EAST LIVERPOOL - The Ohio Environmental Protection Agency is watching closely as a Pittsburgh-based company begins the cleanup process at its closed East End facility that gained media attention this week.
After two dogs apparently wandered onto the Michigan Street site and became mired in a tarry substance, city officials became involved when reports surfaced on social media.
A hazmat team went to the site Wednesday, with the OEPA and company President James Datesh also arriving on the scene during the day.
A representative of the Ohio Environmental Protection Agency stands in a doorway of the Dacar Industries facility in East Liverpool, speaking to owner James Datesh, who was preparing to close up the opening as per EPA directions. (Photo by Jo Ann Bobby-Gilbert)
On Thursday, EPA representatives began inspecting the facility to determine if the substances still on site are solid or hazardous wastes, according to spokesman Linda Oros, who said the source of an odor that first brought the hazmat team to the site was determined to be open containers of a caulking material that she said will have to be removed.
Datesh said he had met with met with some contractors Thursday to secure quotes for removal of the various substances, also meeting with the contractor who had been hired to demolish the building so that company will "better understand what they need to do" to finish that project.
He said the EPA had not given him any specific deadline for ridding the property of the materials but said just seeking quotes for that removal "made them happy today."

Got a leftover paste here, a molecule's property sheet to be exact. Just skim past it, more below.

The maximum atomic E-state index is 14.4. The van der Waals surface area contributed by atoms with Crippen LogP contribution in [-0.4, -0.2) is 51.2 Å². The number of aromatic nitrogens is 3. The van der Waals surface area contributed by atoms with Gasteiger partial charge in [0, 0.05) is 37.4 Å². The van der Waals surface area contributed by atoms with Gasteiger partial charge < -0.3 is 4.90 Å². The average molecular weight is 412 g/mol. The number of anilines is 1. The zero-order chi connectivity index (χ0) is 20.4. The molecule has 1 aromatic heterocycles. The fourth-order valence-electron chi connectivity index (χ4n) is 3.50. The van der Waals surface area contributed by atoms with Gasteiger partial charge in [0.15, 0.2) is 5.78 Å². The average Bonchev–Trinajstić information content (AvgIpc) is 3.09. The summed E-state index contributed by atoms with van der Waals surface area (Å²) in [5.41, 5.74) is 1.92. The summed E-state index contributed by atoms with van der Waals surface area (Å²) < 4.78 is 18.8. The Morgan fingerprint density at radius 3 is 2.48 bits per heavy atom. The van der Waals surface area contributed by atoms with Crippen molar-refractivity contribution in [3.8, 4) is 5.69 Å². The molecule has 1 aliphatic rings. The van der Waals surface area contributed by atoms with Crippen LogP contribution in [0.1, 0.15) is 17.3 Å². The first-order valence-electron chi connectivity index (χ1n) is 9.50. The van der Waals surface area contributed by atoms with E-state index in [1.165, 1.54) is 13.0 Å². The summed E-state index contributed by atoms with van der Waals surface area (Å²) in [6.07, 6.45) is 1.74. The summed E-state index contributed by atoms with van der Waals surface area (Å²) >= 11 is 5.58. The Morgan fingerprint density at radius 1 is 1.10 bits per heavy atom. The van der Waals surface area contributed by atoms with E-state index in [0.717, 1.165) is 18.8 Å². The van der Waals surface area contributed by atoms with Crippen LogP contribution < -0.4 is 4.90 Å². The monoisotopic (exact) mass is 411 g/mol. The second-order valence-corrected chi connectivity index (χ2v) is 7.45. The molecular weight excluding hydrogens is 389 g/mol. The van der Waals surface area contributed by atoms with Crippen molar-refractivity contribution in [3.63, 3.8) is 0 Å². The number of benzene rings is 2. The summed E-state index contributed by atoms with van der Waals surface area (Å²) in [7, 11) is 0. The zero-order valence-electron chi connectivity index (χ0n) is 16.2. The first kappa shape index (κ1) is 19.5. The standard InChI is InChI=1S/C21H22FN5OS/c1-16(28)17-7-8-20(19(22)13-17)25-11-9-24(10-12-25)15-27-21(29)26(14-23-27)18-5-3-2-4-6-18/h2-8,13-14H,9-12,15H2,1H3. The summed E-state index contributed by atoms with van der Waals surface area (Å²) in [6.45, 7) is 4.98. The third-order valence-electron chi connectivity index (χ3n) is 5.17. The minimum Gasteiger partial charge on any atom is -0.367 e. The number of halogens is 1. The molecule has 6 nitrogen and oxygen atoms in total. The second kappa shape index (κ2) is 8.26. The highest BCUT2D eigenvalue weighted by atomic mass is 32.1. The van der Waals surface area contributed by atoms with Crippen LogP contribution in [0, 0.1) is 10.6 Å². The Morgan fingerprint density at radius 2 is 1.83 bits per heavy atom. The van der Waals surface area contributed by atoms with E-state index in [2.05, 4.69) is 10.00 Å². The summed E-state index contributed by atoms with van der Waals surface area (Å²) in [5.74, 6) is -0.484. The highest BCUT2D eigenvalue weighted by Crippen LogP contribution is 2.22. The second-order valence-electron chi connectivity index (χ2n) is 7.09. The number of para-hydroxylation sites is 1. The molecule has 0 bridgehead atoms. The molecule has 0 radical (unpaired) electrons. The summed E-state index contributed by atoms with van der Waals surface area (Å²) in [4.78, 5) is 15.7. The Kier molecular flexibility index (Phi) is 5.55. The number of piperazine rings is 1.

Datesh said it was premature to speculate when removal might begin.
Oros agreed that the EPA had not set a deadline for removal of the waste materials but said work was started Thursday on "buttoning up" the facility by closing off doors and other openings "so people can't just wander in."
Fencing was also to be installed around open tar pit areas, Oros said.
She said the EPA had learned through its preliminary investigation that Dacar had reported some chemicals on the property through the State Emergency Response Commission (SERF) in 2005 then, in 2006, the company reported it didn't have any materials on site.
"We're wondering if that's the time they stopped producing and when they should have begun the cessation of regulated operations program. We have no record of that," Oros said.
She explained that companies with hazardous chemicals on site must adhere to certain procedures when closing down operations.
At this time, Oros said it is too early to tell if the company has violated any laws but determining that will be part of the EPA investigation.